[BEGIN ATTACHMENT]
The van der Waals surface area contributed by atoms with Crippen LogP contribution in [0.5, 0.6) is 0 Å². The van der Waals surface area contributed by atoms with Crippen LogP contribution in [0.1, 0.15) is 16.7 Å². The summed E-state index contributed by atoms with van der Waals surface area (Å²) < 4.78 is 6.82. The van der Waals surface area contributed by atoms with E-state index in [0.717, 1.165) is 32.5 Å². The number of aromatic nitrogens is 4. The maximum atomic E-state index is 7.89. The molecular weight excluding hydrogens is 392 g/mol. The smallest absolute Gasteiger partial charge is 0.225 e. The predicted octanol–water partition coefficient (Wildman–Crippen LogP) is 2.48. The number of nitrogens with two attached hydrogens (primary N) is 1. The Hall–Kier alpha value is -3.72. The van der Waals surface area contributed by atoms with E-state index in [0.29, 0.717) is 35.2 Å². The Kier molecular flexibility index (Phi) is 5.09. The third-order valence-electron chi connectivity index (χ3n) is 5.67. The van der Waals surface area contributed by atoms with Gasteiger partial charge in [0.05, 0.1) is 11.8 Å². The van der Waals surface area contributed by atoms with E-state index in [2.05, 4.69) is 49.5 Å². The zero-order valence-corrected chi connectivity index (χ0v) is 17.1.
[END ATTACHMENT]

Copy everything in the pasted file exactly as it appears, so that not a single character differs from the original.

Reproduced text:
The van der Waals surface area contributed by atoms with Crippen LogP contribution in [0.5, 0.6) is 0 Å². The van der Waals surface area contributed by atoms with Crippen LogP contribution in [0.1, 0.15) is 16.7 Å². The summed E-state index contributed by atoms with van der Waals surface area (Å²) < 4.78 is 6.82. The van der Waals surface area contributed by atoms with E-state index in [0.717, 1.165) is 32.5 Å². The number of aromatic nitrogens is 4. The maximum atomic E-state index is 7.89. The molecular weight excluding hydrogens is 392 g/mol. The smallest absolute Gasteiger partial charge is 0.225 e. The predicted octanol–water partition coefficient (Wildman–Crippen LogP) is 2.48. The number of nitrogens with two attached hydrogens (primary N) is 1. The Hall–Kier alpha value is -3.72. The van der Waals surface area contributed by atoms with E-state index in [0.29, 0.717) is 35.2 Å². The Kier molecular flexibility index (Phi) is 5.09. The third-order valence-electron chi connectivity index (χ3n) is 5.67. The van der Waals surface area contributed by atoms with Gasteiger partial charge in [0.05, 0.1) is 11.8 Å². The van der Waals surface area contributed by atoms with E-state index in [2.05, 4.69) is 49.5 Å². The zero-order valence-corrected chi connectivity index (χ0v) is 17.1.